Nearly every RPCV association meeting I attended included an existential crisis: “Why are we a group?” I witnessed RPCV groups wax and wane, usually due to the presence of some highly motivated members. Whatever its size, I always considered the LGBT RPCV Association to be a model group. From a recruiter’s point of view, the group is a real asset. Think of all the considerations to serving as a queer PCV that would never arise naturally in the general application process. It’s invaluable for prospective volunteers to have the LGBT RPCV Association to turn to for specific questions and concerns. How wonderful would it be to have an equivalent service for Asian American applicants? Or retirees? Muslims? Those kinds of support and advocacy groups don’t exist, and I think the LGBT group should be very proud of the special service it provides.

As for the intersection of Peace Corps and global LGBT equality, I don’t know if or where that lies. Obviously as an issue of equality, it’s important for Peace Corps to begin accepting applications from same-sex married couples. I must note that, behind the scenes, it’s pretty difficult to place ANY couple into a Peace Corps assignment. It broke recruiters’ hearts to see wonderfully skilled couples sit in the queue two or more years because no country lined up with their combined skills and language abilities. As a practical matter, recruiters may prefer that we stop placing any couple, rather than cast a wider net. I think placing same-sex couples is on Peace Corps’ wish list, but there are many items on that wish list. Most reforms that rise to the top of any government agency’s to-do list will be those accompanied by budgetary, Congressional or White House pressure.

A reporter for an LGBT newspaper asked me, “Why doesn’t Peace Corps have queer volunteers work with queer NGOs?” I’ve learned through the LGBT RPCV Association that, in fact, fate has dealt that hand to a few PCVs. But to me, the power and mystique of the Peace Corps is the organic way in which you can combine any PCV with any community and let the ripple effects go where they may. Women’s empowerment, youth empowerment, and LGBT empowerment can sprout wherever people make a friend who makes them see the world in a different light. And in return, I’ve met gay and allied RPCVs who have stereotype-busting opinions of countries like Jamaica and Uganda based on the friendships they formed there.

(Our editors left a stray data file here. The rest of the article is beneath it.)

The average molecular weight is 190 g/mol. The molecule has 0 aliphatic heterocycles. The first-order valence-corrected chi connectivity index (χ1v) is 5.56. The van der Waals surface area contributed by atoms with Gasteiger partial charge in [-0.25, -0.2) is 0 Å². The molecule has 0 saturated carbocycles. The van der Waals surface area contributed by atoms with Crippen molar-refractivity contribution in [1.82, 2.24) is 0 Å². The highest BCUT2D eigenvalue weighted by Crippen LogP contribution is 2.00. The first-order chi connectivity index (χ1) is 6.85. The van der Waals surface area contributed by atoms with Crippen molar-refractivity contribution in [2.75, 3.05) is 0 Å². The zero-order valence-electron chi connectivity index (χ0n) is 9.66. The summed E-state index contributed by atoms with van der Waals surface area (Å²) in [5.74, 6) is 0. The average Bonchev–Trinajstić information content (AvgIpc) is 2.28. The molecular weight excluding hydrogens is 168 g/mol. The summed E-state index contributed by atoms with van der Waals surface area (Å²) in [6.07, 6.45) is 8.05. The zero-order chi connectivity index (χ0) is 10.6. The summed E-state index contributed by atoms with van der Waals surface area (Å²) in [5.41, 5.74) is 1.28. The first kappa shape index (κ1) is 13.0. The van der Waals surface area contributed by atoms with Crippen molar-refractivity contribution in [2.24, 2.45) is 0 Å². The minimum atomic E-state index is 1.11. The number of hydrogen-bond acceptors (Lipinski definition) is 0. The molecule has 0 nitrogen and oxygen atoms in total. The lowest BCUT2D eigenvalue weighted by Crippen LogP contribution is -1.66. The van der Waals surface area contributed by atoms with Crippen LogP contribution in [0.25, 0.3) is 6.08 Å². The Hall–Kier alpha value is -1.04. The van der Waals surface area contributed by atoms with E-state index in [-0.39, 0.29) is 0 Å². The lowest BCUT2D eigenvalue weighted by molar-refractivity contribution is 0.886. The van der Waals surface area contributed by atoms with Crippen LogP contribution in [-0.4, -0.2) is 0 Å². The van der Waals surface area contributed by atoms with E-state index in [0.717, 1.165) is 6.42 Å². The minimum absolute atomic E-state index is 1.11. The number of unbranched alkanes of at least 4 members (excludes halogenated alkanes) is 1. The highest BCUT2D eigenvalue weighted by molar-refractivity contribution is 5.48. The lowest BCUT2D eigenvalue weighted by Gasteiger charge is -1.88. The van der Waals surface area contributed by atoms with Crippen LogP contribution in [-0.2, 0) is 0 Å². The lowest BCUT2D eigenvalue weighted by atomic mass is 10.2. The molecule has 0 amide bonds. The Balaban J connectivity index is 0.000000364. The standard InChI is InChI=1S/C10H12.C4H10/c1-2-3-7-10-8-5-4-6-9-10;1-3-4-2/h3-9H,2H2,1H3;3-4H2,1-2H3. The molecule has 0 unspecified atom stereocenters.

By law, you can only work for Peace Corps for five consecutive years, and so I inevitably reached my time to pass the baton to another. I’d carried it during two presidential administrations, growth spurts, budget crunches, the 50th anniversary and more. I loved every minute.

Hale Sargent recently became a member of LGBT RPCVs Steering Committee (our board). He can be contacted at nhsargent@yahoo.com

LGBT RPCV’s Celebrate 50th Anniversary in Washington DC

- Edwin Patout, RPCV, Ukraine, 2005-07

DC’s famous U Street corridor was the site of a Happy Hour hosted by the LGBT RPCV Alumni group on Friday September 23rd. The setting was the rooftop bar at Nellie’s Sports Bar and the conviviality included about 50 RPCV’s who were in Washington DC for the Peace Corps’ 50th anniversary. The event was sponsored by the LGBT RPCV Washington DC area group. It was a no host bar, but a nice spread of bar food was provided by the national LGBT RPCV group.

The RPCV’s who gathered for this event reflected the diversity of our own RPCV LGBT community. Varied experiences were all shared, such as the lesbian couple who met as Peace Corps volunteers 30 years ago. What a story!  Peace Corps staff, Ryan Derni and Stephen Chapman and former Peace Corps staff Craig Lamberton, David Ermisch and Ethan Taylor were also in attendance.

The Happy Hour was a great start for a weekend full of activities that included a baseball game, country of service meet ups; breakfast with the mad men and women of the Mayflower; conversations about the future of Peace Corps with thought leaders and global figures; a gala; and finally, the special program at Arlington Cemetery and walk of flags.

Edwin Patout can be contacted at edwinpatout@yahoo.com.